Elephants in the Room
Could North Korea Help Bring the United States and China Closer Together?
The mutual challenge of managing Pyongyang could offer Washington and Beijing the chance to get along.
North Korea is Asia’s most immediate security threat, but confrontation between China and the United States remains the main long-term risk to regional prosperity and stability. Even as prospects for a diplomatic breakthrough with North Korea brighten, dark clouds hover over China-U.S. relations.
In a meeting overlooking Beijing’s Forbidden City, I joined Chinese and U.S. scholars and practitioners last month to reassess growing strategic competition and a looming trade war. Participants on both sides voiced concern that the foundation of the China-U.S. relationship is more fragile than any time since the normalization of relations in 1979.
Chinese analysts argue that the United States refuses to accommodate China’s rise, while U.S. observers see China pursuing predatory economic policies and creeping acts of sovereignty. Given sharply different perceptions of each other and the rules for maintaining order, how will China and the United States manage strategic competition in the coming years, under U.S. President Donald Trump and Chinese President Xi Jinping?
If experts agree on anything, it is that the problems in U.S.-China relations are varied, deepening, and resistant to easy solutions. While a trade war may be averted, tariffs and investment restrictions are unlikely to compel fundamental changes within China’s system of state capitalism. Seventeen years after accession to the World Trade Organization, China is the most closed of all G-20 states and not one of the market economies the World Trade Organization was set up to regulate. The Chinese see pressure as trying to force change on their system and ideology, and many appear to want to do the minimum to placate Washington rather than widen market access. China also knows that it has leverage — it holds 20 percent of U.S. foreign debt and could threaten not to absorb an additional $70 billion per year as economic frictions intensify.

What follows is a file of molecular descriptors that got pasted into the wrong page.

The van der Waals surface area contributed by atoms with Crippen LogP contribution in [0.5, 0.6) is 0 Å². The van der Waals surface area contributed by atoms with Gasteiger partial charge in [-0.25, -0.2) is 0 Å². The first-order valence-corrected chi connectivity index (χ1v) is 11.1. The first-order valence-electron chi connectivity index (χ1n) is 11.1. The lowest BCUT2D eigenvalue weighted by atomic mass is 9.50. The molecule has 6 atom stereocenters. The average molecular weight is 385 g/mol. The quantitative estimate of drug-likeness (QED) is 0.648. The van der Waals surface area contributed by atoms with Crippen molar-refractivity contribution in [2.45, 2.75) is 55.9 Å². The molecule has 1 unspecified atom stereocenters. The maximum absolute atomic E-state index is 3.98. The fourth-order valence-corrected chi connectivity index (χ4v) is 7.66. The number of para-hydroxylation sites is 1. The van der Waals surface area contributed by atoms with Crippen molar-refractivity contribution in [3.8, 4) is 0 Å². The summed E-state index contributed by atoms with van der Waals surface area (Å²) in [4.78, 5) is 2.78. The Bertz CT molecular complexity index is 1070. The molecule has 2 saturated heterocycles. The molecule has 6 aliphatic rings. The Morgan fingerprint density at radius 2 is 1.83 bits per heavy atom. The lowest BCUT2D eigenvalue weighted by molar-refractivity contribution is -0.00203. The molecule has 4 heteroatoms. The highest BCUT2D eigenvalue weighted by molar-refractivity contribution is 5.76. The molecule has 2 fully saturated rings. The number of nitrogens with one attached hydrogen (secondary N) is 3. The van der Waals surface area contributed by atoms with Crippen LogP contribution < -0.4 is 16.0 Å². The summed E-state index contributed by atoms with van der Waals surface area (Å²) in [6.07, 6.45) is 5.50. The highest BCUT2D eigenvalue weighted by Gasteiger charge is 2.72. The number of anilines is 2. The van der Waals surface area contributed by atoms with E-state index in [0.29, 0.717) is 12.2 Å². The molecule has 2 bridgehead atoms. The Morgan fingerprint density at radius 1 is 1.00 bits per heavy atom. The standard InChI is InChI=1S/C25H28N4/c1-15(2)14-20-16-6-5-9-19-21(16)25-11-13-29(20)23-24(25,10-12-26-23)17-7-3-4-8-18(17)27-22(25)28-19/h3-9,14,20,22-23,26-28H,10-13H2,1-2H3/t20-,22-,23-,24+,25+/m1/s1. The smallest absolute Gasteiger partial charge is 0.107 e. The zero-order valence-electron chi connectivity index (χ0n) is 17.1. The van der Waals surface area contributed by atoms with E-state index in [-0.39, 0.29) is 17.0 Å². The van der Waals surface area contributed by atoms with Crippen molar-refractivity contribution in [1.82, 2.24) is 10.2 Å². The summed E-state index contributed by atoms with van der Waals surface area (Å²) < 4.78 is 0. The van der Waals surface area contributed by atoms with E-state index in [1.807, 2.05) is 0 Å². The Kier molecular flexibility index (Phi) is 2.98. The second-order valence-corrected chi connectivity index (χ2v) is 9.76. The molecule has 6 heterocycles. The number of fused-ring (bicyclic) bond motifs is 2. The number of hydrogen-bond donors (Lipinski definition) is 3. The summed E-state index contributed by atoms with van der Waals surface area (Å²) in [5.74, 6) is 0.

Geopolitical flashpoints are as intractable as economic ones. Chinese assail the nonbinding Taiwan Travel Act, which “encourages visits between officials of the United States and Taiwan at all levels,” as threatening Beijing’s core interests and the longstanding “One China” policy. Disputes in the South and East China Seas simmer but could flare up quickly. China is determined to assert historical claims that in some cases exceed rights under international law. For instance, in a deliberate attempt to intimidate foreign navies to abide by Chinese policies, the Chinese Navy in April confronted three Australian ships sailing to Vietnam.
With both trade and geopolitical hotspots eroding bilateral relations, Chinese and U.S. interlocutors are asking similar questions of each other. From Beijing’s perspective, will the United States impede China’s path to achieving a great rejuvenation by 2049? From Washington’s vantage point, is China determined to revise the liberal postwar order?
None of these challenges is about to disappear. But one issue could help bring the United States and China together. The security litmus test for China-U.S. relations is the question of how to manage North Korea. At least in this instance, there is a chance to transform a significant defense challenge into a peaceful diplomatic process.
Just as Trump and South Korean President Moon Jae-in have been careful to work together on a pressure-and-engagement strategy, so too must Xi stick to the same strategic course, even as summits create a buoyant atmosphere. China needs to remain skeptically engaged, rather than succumb to the temptation to relieve pressure on Pyongyang just for beginning talks and making bold statements. The United States needs to stay outcome-focused, seeking steps toward complete, verifiable, and irreversible dismantlement of North Korea’s nuclear weapons.